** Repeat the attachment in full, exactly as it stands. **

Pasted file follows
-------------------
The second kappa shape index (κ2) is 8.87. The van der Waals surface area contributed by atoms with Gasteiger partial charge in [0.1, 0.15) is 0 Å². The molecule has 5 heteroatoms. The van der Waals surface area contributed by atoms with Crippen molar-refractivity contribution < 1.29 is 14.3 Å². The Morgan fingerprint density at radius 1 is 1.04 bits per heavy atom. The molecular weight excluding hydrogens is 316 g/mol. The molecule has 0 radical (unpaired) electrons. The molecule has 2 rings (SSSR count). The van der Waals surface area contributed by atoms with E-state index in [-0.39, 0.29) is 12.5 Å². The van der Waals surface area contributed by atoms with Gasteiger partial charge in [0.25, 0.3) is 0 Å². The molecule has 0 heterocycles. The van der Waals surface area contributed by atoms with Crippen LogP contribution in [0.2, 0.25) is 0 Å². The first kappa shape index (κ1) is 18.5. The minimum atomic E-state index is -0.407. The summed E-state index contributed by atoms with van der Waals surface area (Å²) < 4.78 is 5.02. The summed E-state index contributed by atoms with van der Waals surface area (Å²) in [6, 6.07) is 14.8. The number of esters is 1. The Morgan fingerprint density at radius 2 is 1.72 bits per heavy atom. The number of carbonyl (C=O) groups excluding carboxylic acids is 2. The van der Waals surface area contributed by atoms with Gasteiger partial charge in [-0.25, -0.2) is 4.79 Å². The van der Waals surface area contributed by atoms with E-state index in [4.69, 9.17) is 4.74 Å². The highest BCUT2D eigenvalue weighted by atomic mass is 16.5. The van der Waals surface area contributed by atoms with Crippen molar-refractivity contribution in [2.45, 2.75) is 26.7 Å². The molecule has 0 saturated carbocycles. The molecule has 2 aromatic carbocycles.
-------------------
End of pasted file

The second kappa shape index (κ2) is 8.87. The van der Waals surface area contributed by atoms with Gasteiger partial charge in [0.1, 0.15) is 0 Å². The molecule has 5 heteroatoms. The van der Waals surface area contributed by atoms with Crippen molar-refractivity contribution < 1.29 is 14.3 Å². The Morgan fingerprint density at radius 1 is 1.04 bits per heavy atom. The molecular weight excluding hydrogens is 316 g/mol. The molecule has 0 radical (unpaired) electrons. The molecule has 2 rings (SSSR count). The van der Waals surface area contributed by atoms with E-state index in [-0.39, 0.29) is 12.5 Å². The van der Waals surface area contributed by atoms with Gasteiger partial charge in [0.25, 0.3) is 0 Å². The molecule has 0 heterocycles. The van der Waals surface area contributed by atoms with Crippen LogP contribution in [0.2, 0.25) is 0 Å². The first kappa shape index (κ1) is 18.5. The minimum atomic E-state index is -0.407. The summed E-state index contributed by atoms with van der Waals surface area (Å²) < 4.78 is 5.02. The summed E-state index contributed by atoms with van der Waals surface area (Å²) in [6, 6.07) is 14.8. The number of esters is 1. The Morgan fingerprint density at radius 2 is 1.72 bits per heavy atom. The number of carbonyl (C=O) groups excluding carboxylic acids is 2. The van der Waals surface area contributed by atoms with Gasteiger partial charge in [-0.25, -0.2) is 4.79 Å². The van der Waals surface area contributed by atoms with E-state index in [4.69, 9.17) is 4.74 Å². The highest BCUT2D eigenvalue weighted by atomic mass is 16.5. The van der Waals surface area contributed by atoms with Crippen molar-refractivity contribution in [2.45, 2.75) is 26.7 Å². The molecule has 0 saturated carbocycles. The molecule has 2 aromatic carbocycles.